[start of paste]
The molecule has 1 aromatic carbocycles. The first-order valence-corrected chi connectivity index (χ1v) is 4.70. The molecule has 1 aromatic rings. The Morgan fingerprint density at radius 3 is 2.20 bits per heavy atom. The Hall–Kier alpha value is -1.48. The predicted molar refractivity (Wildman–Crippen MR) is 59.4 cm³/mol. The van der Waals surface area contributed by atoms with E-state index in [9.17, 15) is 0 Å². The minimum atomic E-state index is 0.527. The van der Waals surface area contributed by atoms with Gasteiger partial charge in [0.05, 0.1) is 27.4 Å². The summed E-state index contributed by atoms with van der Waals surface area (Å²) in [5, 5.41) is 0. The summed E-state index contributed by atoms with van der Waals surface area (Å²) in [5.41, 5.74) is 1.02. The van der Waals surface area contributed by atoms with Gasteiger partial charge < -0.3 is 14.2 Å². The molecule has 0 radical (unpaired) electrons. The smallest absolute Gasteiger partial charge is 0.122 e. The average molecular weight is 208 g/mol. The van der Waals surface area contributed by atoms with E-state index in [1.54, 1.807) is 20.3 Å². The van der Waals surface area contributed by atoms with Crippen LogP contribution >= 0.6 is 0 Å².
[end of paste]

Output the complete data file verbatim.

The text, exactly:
The molecule has 1 aromatic carbocycles. The first-order valence-corrected chi connectivity index (χ1v) is 4.70. The molecule has 1 aromatic rings. The Morgan fingerprint density at radius 3 is 2.20 bits per heavy atom. The Hall–Kier alpha value is -1.48. The predicted molar refractivity (Wildman–Crippen MR) is 59.4 cm³/mol. The van der Waals surface area contributed by atoms with E-state index in [9.17, 15) is 0 Å². The minimum atomic E-state index is 0.527. The van der Waals surface area contributed by atoms with Gasteiger partial charge in [0.05, 0.1) is 27.4 Å². The summed E-state index contributed by atoms with van der Waals surface area (Å²) in [5, 5.41) is 0. The summed E-state index contributed by atoms with van der Waals surface area (Å²) in [5.41, 5.74) is 1.02. The van der Waals surface area contributed by atoms with Gasteiger partial charge < -0.3 is 14.2 Å². The molecule has 0 radical (unpaired) electrons. The smallest absolute Gasteiger partial charge is 0.122 e. The average molecular weight is 208 g/mol. The van der Waals surface area contributed by atoms with E-state index in [1.54, 1.807) is 20.3 Å². The van der Waals surface area contributed by atoms with Crippen LogP contribution >= 0.6 is 0 Å².